If you’re involved in live streaming sporting events, you more than likely have the following things in common with the athletes you’re filming:
- You like a good challenge.
- The more you practice, the better you get.
None of us will ever be perfect, but improvement is a worthy goal, especially when it comes to mastering something like broadcasting live sports. It’s a unique challenge, no doubt about it. The pace and unpredictability of live games can throw even the best live streamers for a loop. If you’ve ever found yourself shaking your fists in the air due to yet another recurrence of one of the issues below, now’s the time to get proactive.
Broadcasting Live Sports: 4 Common Issues & Their Fixes
1. The fast pace makes it difficult to master camerawork and placement.
We hear you: It’s hard to film sports—harder than almost any other type of event you might live stream. The amount of movement compared to a church service, for example, is multiplied a hundredfold. Often, teams set up one camera to cover the entire field without a single shot change. That’s fine—as long as it’s set up on the same planet as the game. A static camera placed too far away from the action means your viewers are barely getting a glimpse of what’s going on; the same goes for a camera located in a less-than-ideal position on the field. On the flip side, maybe you’ve tried doing camerawork, but it ends up being too busy, with constant movement in an effort to chase down balls and follow players. For many viewers, it might conjure up feelings of nausea rather than excitement.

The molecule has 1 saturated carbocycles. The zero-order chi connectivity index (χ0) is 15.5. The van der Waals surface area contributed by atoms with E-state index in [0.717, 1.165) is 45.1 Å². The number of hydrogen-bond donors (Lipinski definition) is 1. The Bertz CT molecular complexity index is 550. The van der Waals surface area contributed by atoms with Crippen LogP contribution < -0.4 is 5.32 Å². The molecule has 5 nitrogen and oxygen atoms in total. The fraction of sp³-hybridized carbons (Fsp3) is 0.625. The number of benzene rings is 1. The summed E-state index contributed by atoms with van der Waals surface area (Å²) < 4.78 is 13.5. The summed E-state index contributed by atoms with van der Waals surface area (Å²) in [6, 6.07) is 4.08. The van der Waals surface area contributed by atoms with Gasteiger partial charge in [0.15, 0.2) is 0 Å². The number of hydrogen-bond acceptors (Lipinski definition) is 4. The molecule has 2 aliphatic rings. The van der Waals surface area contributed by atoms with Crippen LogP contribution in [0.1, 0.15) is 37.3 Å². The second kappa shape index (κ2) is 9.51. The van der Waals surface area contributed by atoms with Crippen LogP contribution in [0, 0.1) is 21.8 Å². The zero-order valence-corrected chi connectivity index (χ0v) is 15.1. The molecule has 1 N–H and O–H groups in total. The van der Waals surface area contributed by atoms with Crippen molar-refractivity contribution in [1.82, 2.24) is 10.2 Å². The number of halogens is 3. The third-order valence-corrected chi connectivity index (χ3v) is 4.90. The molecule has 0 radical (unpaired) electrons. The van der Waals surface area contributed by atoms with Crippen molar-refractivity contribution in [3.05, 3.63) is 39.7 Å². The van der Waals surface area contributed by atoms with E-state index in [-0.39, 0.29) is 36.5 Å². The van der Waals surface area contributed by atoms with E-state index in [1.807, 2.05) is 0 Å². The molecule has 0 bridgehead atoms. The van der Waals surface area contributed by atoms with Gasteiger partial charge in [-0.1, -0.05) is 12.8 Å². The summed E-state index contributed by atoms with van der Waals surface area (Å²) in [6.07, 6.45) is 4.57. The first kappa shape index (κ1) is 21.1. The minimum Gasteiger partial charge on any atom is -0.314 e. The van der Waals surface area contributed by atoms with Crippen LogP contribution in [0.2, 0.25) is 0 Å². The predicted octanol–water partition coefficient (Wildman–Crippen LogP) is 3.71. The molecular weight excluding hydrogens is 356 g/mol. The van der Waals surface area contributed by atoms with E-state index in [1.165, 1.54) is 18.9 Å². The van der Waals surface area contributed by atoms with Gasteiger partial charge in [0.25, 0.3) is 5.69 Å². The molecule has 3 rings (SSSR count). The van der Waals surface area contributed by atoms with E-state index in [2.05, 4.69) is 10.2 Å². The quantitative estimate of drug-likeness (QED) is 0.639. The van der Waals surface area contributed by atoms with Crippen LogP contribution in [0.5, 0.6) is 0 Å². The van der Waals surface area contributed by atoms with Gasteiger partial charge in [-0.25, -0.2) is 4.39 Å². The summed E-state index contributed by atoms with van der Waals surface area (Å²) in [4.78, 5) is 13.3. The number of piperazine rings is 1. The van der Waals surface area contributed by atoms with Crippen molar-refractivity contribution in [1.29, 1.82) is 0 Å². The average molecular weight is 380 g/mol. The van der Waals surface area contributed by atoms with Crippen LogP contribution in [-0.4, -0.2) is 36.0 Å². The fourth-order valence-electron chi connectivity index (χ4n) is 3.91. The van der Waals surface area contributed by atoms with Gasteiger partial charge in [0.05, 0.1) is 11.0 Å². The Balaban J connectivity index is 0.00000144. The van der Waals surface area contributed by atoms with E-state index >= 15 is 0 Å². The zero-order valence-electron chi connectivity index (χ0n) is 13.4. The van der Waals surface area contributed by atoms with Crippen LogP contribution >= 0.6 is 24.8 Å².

The fix: We like to think of this issue as less of a problem and more of an opportunity. If you only have a single camera, experiment with different locations until you find one that adequately covers the playing field but also allows viewers to see the action relatively well (this may require a longer cable or a wireless setup). Or, try using two cameras—one for a static wide shot of the field and another manned by an operator-in-training. With someone at the computer to switch between cameras, try for a steady mix of shots: wide shots combined with baseline shots as well as the occasional close-up of the pitcher or batter getting ready for action. Eventually you’ll develop an awareness of the right shot, and it will have a huge impact on your broadcast.